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Commodity and service coding systems supported by the APSWin software.

UNSPSC (see note 1)

The Universal Standard Products and Services Classification (UNSPSC) is a global standard developed and managed through ECCMA by volunteer domain experts from around the world. The UNSPSC is in the public domain and it can be used and distributed without restrictions or license fees.

For more information, see: www.unspsc.org.

NAICS (see note 1)

NAICS (North American Industry Classification System) was developed by the Economic Classification Policy Committee (ECPC), in cooperation with Statistics Canada and Mexico's Instituto Nacional de Estadística, Geografía e Informática (INEGI) to provide comparable statistics across the three countries (USA, Canada, and Mexico). On April 9, 1997, the Office of Management and Budget (OMB) announced its decision to adopt the NAICS as the industry classification system used by the statistical agencies of the United States. NAICS replaces the 1987 Standard Industrial Classification (SIC). NAICS industries are identified by a 6-digit code, in contrast to the 4-digit SIC code. The longer code accommodates 20 sectors (up from 10) and allows more flexibility in designating subsectors. It is subdivided into 4,154 additional categories and provides for detail not necessarily appropriate for all three NAICS countries. The international NAICS agreement fixes only the first five digits of the code. The sixth digit, where used, identifies subdivisions of NAICS industries that accommodate user needs in individual countries. Thus, 6-digit U.S. codes may differ from counterparts in Canada or Mexico, but at the 5-digit level, they are standardized.

For more information, see: www.census.gov/epcd/www/naics.html.

SIC (see note 1)

The Standard Industrial Classification (SIC) was originally developed in the 1930's to classify establishments by the primary type of business activity in which they are engaged. It has been revised periodically to reflect the economy's changing industry composition and organization. The Office of Management and Budget (OMB) last updated the SIC in 1987. The SIC code has 83 2-digit "groups", which are subdivided into 995 2-digit "detail" categories.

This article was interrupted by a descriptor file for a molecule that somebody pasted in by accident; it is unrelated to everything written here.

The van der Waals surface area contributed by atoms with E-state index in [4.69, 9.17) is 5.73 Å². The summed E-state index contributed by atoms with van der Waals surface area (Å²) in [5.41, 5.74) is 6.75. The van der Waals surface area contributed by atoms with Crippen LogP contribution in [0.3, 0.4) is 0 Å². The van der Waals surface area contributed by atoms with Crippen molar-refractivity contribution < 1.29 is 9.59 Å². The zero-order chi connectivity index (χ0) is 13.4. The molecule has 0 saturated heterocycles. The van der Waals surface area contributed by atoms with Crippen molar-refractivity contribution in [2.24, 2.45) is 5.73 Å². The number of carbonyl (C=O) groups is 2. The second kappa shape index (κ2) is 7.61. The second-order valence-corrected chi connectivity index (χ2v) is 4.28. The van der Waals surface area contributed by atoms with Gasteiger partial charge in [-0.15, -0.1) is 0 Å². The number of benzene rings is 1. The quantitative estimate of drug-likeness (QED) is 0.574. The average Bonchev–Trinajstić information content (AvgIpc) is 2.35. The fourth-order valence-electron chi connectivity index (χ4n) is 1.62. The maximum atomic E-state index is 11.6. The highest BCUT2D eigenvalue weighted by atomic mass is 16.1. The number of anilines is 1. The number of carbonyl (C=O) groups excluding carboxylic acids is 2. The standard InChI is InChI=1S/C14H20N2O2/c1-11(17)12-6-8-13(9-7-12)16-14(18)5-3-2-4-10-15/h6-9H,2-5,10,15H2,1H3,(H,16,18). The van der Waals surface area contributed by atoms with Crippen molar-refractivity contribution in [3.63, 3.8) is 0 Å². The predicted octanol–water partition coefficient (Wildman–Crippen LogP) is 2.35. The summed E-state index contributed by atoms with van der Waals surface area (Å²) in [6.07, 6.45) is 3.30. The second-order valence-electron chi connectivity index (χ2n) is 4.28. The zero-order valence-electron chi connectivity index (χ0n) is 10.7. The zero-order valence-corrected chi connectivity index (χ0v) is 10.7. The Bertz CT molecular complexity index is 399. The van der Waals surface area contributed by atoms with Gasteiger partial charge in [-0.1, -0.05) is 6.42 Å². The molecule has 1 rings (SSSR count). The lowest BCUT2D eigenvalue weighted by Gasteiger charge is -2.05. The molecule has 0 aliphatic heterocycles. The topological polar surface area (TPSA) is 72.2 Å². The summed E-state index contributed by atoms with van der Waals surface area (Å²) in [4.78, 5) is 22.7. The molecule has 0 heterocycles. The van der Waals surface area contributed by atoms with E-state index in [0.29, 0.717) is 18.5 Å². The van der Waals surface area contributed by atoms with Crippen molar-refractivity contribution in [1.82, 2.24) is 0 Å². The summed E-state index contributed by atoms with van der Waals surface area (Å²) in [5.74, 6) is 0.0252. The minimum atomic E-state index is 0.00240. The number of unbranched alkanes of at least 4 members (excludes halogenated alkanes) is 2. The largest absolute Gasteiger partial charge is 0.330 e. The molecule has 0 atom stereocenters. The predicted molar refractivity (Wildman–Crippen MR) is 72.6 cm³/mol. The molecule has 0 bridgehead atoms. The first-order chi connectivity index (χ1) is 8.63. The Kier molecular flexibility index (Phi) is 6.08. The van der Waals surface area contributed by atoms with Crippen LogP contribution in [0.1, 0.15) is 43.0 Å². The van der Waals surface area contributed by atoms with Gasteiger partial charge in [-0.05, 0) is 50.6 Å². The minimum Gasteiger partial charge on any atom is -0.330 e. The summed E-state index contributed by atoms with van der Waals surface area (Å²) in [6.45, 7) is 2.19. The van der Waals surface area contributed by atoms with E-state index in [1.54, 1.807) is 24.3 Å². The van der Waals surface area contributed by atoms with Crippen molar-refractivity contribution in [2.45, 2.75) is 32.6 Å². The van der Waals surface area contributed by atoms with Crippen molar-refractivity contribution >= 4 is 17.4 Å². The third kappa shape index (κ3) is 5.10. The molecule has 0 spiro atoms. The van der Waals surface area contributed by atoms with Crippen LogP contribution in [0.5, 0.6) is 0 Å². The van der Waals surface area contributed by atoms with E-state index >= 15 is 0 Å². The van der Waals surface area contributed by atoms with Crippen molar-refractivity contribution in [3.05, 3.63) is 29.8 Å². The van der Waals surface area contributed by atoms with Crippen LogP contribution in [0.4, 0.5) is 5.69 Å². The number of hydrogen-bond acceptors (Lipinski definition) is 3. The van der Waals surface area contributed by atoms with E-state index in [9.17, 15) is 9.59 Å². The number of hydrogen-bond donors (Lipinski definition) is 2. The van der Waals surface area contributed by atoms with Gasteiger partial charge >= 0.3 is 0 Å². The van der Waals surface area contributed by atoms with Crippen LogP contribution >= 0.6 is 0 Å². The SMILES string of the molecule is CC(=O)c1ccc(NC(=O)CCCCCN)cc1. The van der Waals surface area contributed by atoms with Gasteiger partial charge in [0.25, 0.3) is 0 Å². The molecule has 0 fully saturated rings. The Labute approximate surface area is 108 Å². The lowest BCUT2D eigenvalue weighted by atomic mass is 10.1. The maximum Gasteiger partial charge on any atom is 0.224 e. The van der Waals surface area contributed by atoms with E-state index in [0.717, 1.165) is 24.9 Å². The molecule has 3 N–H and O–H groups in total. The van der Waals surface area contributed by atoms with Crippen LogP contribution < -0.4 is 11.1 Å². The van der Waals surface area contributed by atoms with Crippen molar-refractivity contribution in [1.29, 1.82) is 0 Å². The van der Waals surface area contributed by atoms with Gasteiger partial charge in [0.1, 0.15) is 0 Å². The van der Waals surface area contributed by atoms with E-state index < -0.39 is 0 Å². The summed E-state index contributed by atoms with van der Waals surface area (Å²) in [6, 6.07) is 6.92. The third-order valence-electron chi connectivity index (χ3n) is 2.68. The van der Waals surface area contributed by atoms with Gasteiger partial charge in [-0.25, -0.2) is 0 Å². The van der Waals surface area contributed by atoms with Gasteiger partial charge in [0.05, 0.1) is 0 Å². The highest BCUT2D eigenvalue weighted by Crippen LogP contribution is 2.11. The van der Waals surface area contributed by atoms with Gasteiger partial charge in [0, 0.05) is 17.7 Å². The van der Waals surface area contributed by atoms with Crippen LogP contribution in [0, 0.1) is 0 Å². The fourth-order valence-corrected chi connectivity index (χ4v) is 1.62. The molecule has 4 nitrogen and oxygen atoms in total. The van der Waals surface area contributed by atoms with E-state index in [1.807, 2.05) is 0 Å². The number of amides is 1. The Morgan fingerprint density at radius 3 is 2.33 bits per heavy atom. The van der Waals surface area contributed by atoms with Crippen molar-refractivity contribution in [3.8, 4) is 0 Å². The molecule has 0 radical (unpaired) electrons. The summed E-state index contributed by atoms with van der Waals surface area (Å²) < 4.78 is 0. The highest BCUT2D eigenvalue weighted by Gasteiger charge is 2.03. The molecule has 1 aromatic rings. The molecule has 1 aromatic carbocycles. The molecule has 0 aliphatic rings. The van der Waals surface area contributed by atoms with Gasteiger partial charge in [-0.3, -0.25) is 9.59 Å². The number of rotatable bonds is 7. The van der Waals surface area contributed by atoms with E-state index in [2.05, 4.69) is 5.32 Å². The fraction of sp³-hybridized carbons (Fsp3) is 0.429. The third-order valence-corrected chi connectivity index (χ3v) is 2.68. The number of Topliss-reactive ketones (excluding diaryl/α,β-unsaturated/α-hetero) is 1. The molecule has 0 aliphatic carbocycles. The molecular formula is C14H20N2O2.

FSC (see note 1)

Federal Supply Classification (FSC) is used primarily by the federal government to classify commodities and services it purchases. The term "Product and Service Codes" (PSCs) is also used to refer to FSC codes. Some agencies use FSC in reference to commodities and PSC when referring to services. FSC "groups" and "classes" are used to categorize commodities, with emphasis on the items known to be in the supply systems of the Federal Government. The FSC code consists of 78 2-digit groups (and 24 1-character groups), subdivided into 1,771 classes. Each class is designed to encompass a relatively homogeneous area of commodities, according to physical or performance characteristics, or such that the items included in the class are likely to be purchased together.

NIGP (see note 2)

The National Institute of Governmental Purchasing (NIGP) developed and released the first version of the NIGP Code in 1984. It was designed specifically for the "public procurement" sector and can be used at the 5-digit, 7-digit, or 11-digit level. The NIGP code is owned exclusively by NIGP and is available on a subscription basis only.

For more information, see: www.NIGP.org.

NOTE 1: UNSPSC, NAICS, SIC, and FSC Code files are included free with APSWin and may be imported using the System > Import > Commodities and Services menu selections.

NOTE 2: The NIGP code requires an annual subscription and is NOT included with APSWin.


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